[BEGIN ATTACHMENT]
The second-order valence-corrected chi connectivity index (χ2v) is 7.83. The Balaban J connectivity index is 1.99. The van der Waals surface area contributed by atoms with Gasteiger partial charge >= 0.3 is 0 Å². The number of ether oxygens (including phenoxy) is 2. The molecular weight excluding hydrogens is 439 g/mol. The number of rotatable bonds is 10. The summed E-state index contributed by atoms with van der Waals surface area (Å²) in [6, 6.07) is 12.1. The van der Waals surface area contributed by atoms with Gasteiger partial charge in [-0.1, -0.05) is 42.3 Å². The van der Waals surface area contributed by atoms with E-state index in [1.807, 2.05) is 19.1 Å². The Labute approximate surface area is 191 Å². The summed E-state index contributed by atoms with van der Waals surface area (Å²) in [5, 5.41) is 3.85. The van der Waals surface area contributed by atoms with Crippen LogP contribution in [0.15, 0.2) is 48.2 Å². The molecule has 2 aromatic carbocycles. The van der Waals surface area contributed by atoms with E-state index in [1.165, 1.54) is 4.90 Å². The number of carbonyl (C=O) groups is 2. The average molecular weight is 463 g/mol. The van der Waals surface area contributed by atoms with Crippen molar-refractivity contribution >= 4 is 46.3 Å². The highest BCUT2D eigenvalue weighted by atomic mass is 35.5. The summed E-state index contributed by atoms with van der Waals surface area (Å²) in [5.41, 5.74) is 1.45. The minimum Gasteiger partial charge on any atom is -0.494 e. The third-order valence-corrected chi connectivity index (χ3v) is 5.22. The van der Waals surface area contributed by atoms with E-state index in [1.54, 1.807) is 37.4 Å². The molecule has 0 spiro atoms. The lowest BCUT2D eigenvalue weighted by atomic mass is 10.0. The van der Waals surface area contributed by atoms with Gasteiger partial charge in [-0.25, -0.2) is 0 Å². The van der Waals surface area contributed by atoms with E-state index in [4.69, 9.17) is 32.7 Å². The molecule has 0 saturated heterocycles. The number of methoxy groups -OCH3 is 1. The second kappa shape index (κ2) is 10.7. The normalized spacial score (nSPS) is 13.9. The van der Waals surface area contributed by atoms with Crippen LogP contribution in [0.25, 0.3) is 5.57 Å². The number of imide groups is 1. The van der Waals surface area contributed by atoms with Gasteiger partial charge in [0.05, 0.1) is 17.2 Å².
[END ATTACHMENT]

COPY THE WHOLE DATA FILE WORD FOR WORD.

The second-order valence-corrected chi connectivity index (χ2v) is 7.83. The Balaban J connectivity index is 1.99. The van der Waals surface area contributed by atoms with Gasteiger partial charge >= 0.3 is 0 Å². The number of ether oxygens (including phenoxy) is 2. The molecular weight excluding hydrogens is 439 g/mol. The number of rotatable bonds is 10. The summed E-state index contributed by atoms with van der Waals surface area (Å²) in [6, 6.07) is 12.1. The van der Waals surface area contributed by atoms with Gasteiger partial charge in [-0.1, -0.05) is 42.3 Å². The van der Waals surface area contributed by atoms with E-state index in [1.807, 2.05) is 19.1 Å². The Labute approximate surface area is 191 Å². The summed E-state index contributed by atoms with van der Waals surface area (Å²) in [5, 5.41) is 3.85. The van der Waals surface area contributed by atoms with Crippen LogP contribution in [0.15, 0.2) is 48.2 Å². The molecule has 2 aromatic carbocycles. The van der Waals surface area contributed by atoms with E-state index in [1.165, 1.54) is 4.90 Å². The number of carbonyl (C=O) groups is 2. The average molecular weight is 463 g/mol. The van der Waals surface area contributed by atoms with Crippen molar-refractivity contribution >= 4 is 46.3 Å². The highest BCUT2D eigenvalue weighted by atomic mass is 35.5. The summed E-state index contributed by atoms with van der Waals surface area (Å²) in [5.41, 5.74) is 1.45. The minimum Gasteiger partial charge on any atom is -0.494 e. The third-order valence-corrected chi connectivity index (χ3v) is 5.22. The van der Waals surface area contributed by atoms with E-state index in [1.54, 1.807) is 37.4 Å². The molecule has 0 spiro atoms. The lowest BCUT2D eigenvalue weighted by atomic mass is 10.0. The van der Waals surface area contributed by atoms with Gasteiger partial charge in [-0.25, -0.2) is 0 Å². The van der Waals surface area contributed by atoms with E-state index in [4.69, 9.17) is 32.7 Å². The molecule has 0 saturated heterocycles. The number of methoxy groups -OCH3 is 1. The second kappa shape index (κ2) is 10.7. The normalized spacial score (nSPS) is 13.9. The van der Waals surface area contributed by atoms with Crippen LogP contribution in [0.25, 0.3) is 5.57 Å². The number of imide groups is 1. The van der Waals surface area contributed by atoms with Gasteiger partial charge in [0.05, 0.1) is 17.2 Å².